In the late 1970’s, Phil Kaufmann led Intel’s strategic planning functions, reporting directly to Andy Grove. With a background in communications theory, Kaufman naturally envisioned a future with communication products consuming silicon. Learning that Digital Equipment Corporation (DEC) was talking with Xerox about Xerox’s Ethernet technology, Kaufman called Gordon Bell of DEC, who he knew from the Institute of Electrical and Electronics Engineers (IEEE) standards making. Bell connected him with David Liddle of Xerox. With early assistance from Bob Metcalfe, Liddle, Bell, and Kaufman led the creation of the consortium of DIX (Digital Equipment Corporation—Intel—Xerox) and the beginnings of Ethernet becoming an IEEE standard. In mid-1982, Kaufman left Intel to become president of Silicon Compilers that in partnership with Seeq and 3Com had just produced the first Ethernet semiconductor chip at the time of this interview.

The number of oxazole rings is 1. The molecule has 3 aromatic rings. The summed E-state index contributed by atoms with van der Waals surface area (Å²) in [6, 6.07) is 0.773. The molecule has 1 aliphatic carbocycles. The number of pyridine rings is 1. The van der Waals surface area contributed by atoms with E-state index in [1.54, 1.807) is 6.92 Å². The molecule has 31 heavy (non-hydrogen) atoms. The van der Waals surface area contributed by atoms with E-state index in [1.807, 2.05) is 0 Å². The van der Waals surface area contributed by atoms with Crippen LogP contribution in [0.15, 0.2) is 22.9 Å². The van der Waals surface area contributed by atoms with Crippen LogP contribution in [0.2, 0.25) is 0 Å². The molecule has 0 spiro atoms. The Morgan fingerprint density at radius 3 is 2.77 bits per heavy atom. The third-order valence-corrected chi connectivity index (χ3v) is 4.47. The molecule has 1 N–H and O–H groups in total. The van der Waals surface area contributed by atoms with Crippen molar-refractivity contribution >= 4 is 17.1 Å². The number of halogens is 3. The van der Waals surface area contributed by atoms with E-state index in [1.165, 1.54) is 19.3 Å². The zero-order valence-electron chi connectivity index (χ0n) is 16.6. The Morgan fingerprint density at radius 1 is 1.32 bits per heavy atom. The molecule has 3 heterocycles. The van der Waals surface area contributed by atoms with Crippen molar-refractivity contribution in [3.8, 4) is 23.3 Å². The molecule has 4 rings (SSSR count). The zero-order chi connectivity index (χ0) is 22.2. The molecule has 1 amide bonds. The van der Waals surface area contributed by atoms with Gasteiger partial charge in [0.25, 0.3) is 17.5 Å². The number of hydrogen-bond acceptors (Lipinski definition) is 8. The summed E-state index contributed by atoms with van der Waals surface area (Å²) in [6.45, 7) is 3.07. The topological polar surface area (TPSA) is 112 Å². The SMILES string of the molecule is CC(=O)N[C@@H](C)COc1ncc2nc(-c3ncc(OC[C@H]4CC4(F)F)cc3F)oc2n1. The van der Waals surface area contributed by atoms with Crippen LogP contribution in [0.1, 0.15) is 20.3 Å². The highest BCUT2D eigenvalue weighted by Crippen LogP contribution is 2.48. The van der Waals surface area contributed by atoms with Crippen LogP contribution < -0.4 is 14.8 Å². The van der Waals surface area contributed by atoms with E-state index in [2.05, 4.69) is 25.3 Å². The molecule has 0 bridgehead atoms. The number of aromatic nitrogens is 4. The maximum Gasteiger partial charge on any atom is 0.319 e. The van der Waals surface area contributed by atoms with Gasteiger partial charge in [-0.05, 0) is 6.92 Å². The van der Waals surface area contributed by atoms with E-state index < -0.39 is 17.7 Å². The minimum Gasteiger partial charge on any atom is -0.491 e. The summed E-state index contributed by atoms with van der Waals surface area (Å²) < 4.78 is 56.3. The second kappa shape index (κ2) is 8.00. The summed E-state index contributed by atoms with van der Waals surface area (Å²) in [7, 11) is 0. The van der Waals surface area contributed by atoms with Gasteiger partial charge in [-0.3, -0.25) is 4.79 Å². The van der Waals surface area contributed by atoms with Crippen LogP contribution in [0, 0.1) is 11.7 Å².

Intel; Grove, Andy; Bell, Gordon; Digital Equipment Corporation (DEC); Institute of Electrical and Electronics Engineers (IEEE); Liddle, David; Metcalfe, Robert; Ethernet; SEEQ Technology, Inc.; semiconductor; 3Com
James L. Pelkey collection : history of computer communications